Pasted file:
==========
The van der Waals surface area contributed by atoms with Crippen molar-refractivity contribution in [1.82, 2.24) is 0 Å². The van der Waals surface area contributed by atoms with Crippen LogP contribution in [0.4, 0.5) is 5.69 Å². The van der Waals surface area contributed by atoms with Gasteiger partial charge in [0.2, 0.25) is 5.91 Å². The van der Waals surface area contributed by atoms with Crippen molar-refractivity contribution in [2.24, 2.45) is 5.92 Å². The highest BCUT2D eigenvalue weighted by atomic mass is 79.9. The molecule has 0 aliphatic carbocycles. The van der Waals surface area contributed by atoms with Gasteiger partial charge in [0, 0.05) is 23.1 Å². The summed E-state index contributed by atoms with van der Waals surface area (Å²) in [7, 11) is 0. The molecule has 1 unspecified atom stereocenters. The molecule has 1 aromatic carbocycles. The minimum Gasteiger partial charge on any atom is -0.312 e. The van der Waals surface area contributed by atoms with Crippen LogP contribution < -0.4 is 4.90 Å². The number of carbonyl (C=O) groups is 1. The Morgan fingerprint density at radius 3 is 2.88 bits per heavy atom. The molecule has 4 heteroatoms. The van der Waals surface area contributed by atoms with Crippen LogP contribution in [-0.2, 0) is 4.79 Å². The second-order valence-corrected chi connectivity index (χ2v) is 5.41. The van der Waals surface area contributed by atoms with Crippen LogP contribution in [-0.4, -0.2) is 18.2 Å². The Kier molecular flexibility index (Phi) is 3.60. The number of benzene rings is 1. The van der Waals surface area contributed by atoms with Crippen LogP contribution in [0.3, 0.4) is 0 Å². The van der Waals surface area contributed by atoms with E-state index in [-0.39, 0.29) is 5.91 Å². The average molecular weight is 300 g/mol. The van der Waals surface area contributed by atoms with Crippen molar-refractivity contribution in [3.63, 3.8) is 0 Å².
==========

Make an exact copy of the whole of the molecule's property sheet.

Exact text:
The van der Waals surface area contributed by atoms with Crippen molar-refractivity contribution in [1.82, 2.24) is 0 Å². The van der Waals surface area contributed by atoms with Crippen LogP contribution in [0.4, 0.5) is 5.69 Å². The van der Waals surface area contributed by atoms with Gasteiger partial charge in [0.2, 0.25) is 5.91 Å². The van der Waals surface area contributed by atoms with Crippen molar-refractivity contribution in [2.24, 2.45) is 5.92 Å². The highest BCUT2D eigenvalue weighted by atomic mass is 79.9. The molecule has 0 aliphatic carbocycles. The van der Waals surface area contributed by atoms with Gasteiger partial charge in [0, 0.05) is 23.1 Å². The summed E-state index contributed by atoms with van der Waals surface area (Å²) in [7, 11) is 0. The molecule has 1 unspecified atom stereocenters. The molecule has 1 aromatic carbocycles. The minimum Gasteiger partial charge on any atom is -0.312 e. The van der Waals surface area contributed by atoms with Crippen LogP contribution < -0.4 is 4.90 Å². The number of carbonyl (C=O) groups is 1. The Morgan fingerprint density at radius 3 is 2.88 bits per heavy atom. The molecule has 4 heteroatoms. The van der Waals surface area contributed by atoms with Crippen LogP contribution in [-0.2, 0) is 4.79 Å². The second-order valence-corrected chi connectivity index (χ2v) is 5.41. The van der Waals surface area contributed by atoms with Crippen LogP contribution in [-0.4, -0.2) is 18.2 Å². The Kier molecular flexibility index (Phi) is 3.60. The number of benzene rings is 1. The van der Waals surface area contributed by atoms with Crippen LogP contribution in [0.3, 0.4) is 0 Å². The van der Waals surface area contributed by atoms with E-state index in [-0.39, 0.29) is 5.91 Å². The average molecular weight is 300 g/mol. The van der Waals surface area contributed by atoms with Crippen molar-refractivity contribution in [3.63, 3.8) is 0 Å².